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Discharge Instructions for Hypermagnesemia (Child)

Your child has too much magnesium in their blood. This is called hypermagnesemia. This can happen if a child's kidneys are failing. It also can be caused by medicines that contain magnesium, such as laxatives, antacids, or magnesium salts. Babies can be born with this problem if their mothers took too much magnesium while pregnant. In the hospital, treatments are given to lower blood magnesium levels. Here’s what you need to know to care for your child at home.

Diet changes

Limit your child’s intake of all foods that have magnesium in them. These include the following:

  • Spinach

  • Nuts

  • Soy products

  • Whole-grain cereals (bran flakes, shredded wheat, oatmeal)

  • Millet, wheat bran, wheat germ

  • Brown rice

  • Dried beans

  • Avocado

  • Dried apricots

Other home care

  • Don’t give your child antacids or laxatives unless told to by your child's healthcare provider.

  • Don’t give your child an enema that has magnesium in it. If your child needs an enema, read the label carefully.

  • Tell your child's healthcare provider about all prescription and over-the-counter medicines, supplements, or herbal drugs your child takes. Some of them can increase magnesium levels.

  • Give your child all medicines exactly as directed.

  • Learn to take your child’s pulse. Tell your child's healthcare provider if your child’s pulse rate is slower than 60 beats per minute.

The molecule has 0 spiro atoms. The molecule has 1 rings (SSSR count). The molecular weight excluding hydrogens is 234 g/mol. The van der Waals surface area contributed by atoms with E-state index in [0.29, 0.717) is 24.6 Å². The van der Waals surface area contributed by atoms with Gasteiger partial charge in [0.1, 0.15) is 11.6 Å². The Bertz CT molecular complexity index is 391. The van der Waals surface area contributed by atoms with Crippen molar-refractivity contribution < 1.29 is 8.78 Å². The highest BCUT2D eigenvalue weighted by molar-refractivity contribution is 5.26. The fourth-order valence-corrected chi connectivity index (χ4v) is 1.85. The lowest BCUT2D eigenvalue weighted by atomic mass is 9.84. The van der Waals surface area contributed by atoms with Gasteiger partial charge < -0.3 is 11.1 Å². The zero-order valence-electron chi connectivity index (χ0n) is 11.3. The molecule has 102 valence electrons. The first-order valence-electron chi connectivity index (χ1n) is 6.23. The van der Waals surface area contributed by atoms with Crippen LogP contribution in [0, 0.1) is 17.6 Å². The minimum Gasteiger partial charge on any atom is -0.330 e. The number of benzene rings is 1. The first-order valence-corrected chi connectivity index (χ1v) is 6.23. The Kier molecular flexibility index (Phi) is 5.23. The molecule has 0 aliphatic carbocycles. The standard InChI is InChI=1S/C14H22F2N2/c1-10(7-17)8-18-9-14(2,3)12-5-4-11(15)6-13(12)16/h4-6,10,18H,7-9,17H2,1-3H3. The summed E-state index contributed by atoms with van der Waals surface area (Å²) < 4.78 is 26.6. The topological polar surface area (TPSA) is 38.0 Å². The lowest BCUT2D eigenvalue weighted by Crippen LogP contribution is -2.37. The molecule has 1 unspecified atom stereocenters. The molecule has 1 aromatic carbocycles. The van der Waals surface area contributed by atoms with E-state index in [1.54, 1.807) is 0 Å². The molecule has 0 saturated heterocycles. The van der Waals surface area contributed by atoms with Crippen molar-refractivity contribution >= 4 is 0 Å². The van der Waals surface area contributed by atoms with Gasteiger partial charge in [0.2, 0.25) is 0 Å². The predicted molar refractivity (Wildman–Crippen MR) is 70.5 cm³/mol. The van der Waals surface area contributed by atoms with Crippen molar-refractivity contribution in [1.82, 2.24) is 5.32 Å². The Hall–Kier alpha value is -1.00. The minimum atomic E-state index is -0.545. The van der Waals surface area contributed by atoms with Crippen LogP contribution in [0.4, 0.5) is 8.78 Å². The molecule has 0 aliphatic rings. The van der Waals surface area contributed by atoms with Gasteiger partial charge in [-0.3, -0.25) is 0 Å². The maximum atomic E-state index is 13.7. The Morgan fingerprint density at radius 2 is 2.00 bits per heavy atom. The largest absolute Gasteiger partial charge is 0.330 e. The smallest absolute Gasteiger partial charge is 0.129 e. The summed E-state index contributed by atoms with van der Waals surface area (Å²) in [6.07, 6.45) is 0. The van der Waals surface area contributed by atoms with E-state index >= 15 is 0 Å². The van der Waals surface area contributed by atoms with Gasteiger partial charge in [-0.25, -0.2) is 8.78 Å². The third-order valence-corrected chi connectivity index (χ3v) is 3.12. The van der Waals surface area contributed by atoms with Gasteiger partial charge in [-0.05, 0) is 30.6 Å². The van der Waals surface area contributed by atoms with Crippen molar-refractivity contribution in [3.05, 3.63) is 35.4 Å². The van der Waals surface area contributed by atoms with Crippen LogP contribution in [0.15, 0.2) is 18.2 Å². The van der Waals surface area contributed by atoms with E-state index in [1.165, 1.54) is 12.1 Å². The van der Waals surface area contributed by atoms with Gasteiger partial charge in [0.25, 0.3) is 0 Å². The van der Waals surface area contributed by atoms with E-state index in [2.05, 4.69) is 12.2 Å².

Follow-up care

  • Follow up with your child's healthcare provider, or as advised. 

  • Have your child’s magnesium levels checked as directed.

  • Keep all follow-up appointments. Your child's healthcare provider needs to watch your child’s condition closely. This is very important if your child has another medical problem causing the hypermagnesemia.

When to call your healthcare provider

Call your child's healthcare provider right away if your child has any of the following:

  • Weakness or fatigue

  • Trouble breathing or shortness of breath

  • Irregular or slow heartbeat (pulse)

  • Fainting or loss of consciousness

  • Dizziness or lightheadedness

  • Confusion or changes in behavior

  • Chest pain

Online Medical Reviewer: Amy Finke RN BSN
Online Medical Reviewer: Jessica Gotwals RN BSN MPH
Online Medical Reviewer: Liora C Adler MD
Date Last Reviewed: 12/1/2022
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